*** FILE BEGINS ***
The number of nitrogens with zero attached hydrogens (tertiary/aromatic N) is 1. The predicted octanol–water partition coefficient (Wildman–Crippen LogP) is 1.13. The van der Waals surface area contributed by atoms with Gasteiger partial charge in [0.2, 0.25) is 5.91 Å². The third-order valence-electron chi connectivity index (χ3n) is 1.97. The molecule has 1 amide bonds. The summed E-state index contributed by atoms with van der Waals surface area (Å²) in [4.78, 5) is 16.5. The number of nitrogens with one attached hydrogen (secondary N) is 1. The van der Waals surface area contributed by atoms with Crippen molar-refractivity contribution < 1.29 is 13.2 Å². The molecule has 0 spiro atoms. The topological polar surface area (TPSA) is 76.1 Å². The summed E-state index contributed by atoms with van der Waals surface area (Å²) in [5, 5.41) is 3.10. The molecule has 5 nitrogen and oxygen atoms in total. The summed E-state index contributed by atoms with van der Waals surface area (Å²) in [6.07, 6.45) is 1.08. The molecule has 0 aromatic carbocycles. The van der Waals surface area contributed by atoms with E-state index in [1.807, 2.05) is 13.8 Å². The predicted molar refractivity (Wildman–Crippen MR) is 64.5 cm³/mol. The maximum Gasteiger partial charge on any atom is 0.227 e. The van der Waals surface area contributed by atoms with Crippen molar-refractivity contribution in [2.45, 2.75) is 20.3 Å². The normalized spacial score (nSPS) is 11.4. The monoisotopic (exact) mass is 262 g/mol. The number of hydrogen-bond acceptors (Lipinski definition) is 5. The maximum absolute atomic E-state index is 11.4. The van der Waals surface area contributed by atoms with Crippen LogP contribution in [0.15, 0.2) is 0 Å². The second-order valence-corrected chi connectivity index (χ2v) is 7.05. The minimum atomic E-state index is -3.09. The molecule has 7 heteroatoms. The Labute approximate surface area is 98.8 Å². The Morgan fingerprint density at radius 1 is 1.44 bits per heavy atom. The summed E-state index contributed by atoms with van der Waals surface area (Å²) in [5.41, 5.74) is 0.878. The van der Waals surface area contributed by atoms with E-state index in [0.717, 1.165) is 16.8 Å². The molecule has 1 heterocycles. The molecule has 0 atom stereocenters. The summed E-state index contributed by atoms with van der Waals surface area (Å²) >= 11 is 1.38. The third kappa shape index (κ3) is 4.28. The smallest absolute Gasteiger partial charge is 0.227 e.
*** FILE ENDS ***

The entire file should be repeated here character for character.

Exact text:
The number of nitrogens with zero attached hydrogens (tertiary/aromatic N) is 1. The predicted octanol–water partition coefficient (Wildman–Crippen LogP) is 1.13. The van der Waals surface area contributed by atoms with Gasteiger partial charge in [0.2, 0.25) is 5.91 Å². The third-order valence-electron chi connectivity index (χ3n) is 1.97. The molecule has 1 amide bonds. The summed E-state index contributed by atoms with van der Waals surface area (Å²) in [4.78, 5) is 16.5. The number of nitrogens with one attached hydrogen (secondary N) is 1. The van der Waals surface area contributed by atoms with Crippen molar-refractivity contribution < 1.29 is 13.2 Å². The molecule has 0 spiro atoms. The topological polar surface area (TPSA) is 76.1 Å². The summed E-state index contributed by atoms with van der Waals surface area (Å²) in [5, 5.41) is 3.10. The molecule has 5 nitrogen and oxygen atoms in total. The summed E-state index contributed by atoms with van der Waals surface area (Å²) in [6.07, 6.45) is 1.08. The molecule has 0 aromatic carbocycles. The van der Waals surface area contributed by atoms with E-state index in [1.807, 2.05) is 13.8 Å². The predicted molar refractivity (Wildman–Crippen MR) is 64.5 cm³/mol. The maximum Gasteiger partial charge on any atom is 0.227 e. The van der Waals surface area contributed by atoms with Crippen molar-refractivity contribution in [2.45, 2.75) is 20.3 Å². The normalized spacial score (nSPS) is 11.4. The monoisotopic (exact) mass is 262 g/mol. The number of hydrogen-bond acceptors (Lipinski definition) is 5. The maximum absolute atomic E-state index is 11.4. The van der Waals surface area contributed by atoms with Crippen LogP contribution in [0.15, 0.2) is 0 Å². The second-order valence-corrected chi connectivity index (χ2v) is 7.05. The minimum atomic E-state index is -3.09. The molecule has 7 heteroatoms. The Labute approximate surface area is 98.8 Å². The Morgan fingerprint density at radius 1 is 1.44 bits per heavy atom. The summed E-state index contributed by atoms with van der Waals surface area (Å²) in [5.41, 5.74) is 0.878. The van der Waals surface area contributed by atoms with E-state index in [0.717, 1.165) is 16.8 Å². The molecule has 1 heterocycles. The molecule has 0 atom stereocenters. The summed E-state index contributed by atoms with van der Waals surface area (Å²) >= 11 is 1.38. The third kappa shape index (κ3) is 4.28. The smallest absolute Gasteiger partial charge is 0.227 e.